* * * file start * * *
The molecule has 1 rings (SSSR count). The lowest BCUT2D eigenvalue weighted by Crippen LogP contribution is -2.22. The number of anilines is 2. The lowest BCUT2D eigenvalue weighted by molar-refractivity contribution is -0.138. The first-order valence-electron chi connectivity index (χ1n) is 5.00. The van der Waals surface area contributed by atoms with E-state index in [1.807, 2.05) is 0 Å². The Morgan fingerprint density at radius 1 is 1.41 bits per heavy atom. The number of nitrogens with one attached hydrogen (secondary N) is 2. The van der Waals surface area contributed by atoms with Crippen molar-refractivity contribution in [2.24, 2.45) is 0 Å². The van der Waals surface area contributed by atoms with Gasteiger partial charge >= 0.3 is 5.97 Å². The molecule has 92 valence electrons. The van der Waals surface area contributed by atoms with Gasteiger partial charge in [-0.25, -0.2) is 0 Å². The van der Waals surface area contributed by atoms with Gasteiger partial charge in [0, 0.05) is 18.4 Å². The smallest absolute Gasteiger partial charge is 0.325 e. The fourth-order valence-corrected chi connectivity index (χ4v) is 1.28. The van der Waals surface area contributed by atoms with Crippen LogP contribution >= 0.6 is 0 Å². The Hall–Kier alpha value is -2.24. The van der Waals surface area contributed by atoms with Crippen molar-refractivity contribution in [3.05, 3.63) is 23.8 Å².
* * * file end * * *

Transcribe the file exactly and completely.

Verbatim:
The molecule has 1 rings (SSSR count). The lowest BCUT2D eigenvalue weighted by Crippen LogP contribution is -2.22. The number of anilines is 2. The lowest BCUT2D eigenvalue weighted by molar-refractivity contribution is -0.138. The first-order valence-electron chi connectivity index (χ1n) is 5.00. The van der Waals surface area contributed by atoms with E-state index in [1.807, 2.05) is 0 Å². The Morgan fingerprint density at radius 1 is 1.41 bits per heavy atom. The number of nitrogens with one attached hydrogen (secondary N) is 2. The van der Waals surface area contributed by atoms with Crippen molar-refractivity contribution in [2.24, 2.45) is 0 Å². The van der Waals surface area contributed by atoms with Gasteiger partial charge >= 0.3 is 5.97 Å². The molecule has 92 valence electrons. The van der Waals surface area contributed by atoms with Gasteiger partial charge in [-0.25, -0.2) is 0 Å². The van der Waals surface area contributed by atoms with Gasteiger partial charge in [0, 0.05) is 18.4 Å². The smallest absolute Gasteiger partial charge is 0.325 e. The fourth-order valence-corrected chi connectivity index (χ4v) is 1.28. The van der Waals surface area contributed by atoms with Crippen LogP contribution >= 0.6 is 0 Å². The Hall–Kier alpha value is -2.24. The van der Waals surface area contributed by atoms with Crippen molar-refractivity contribution in [3.05, 3.63) is 23.8 Å².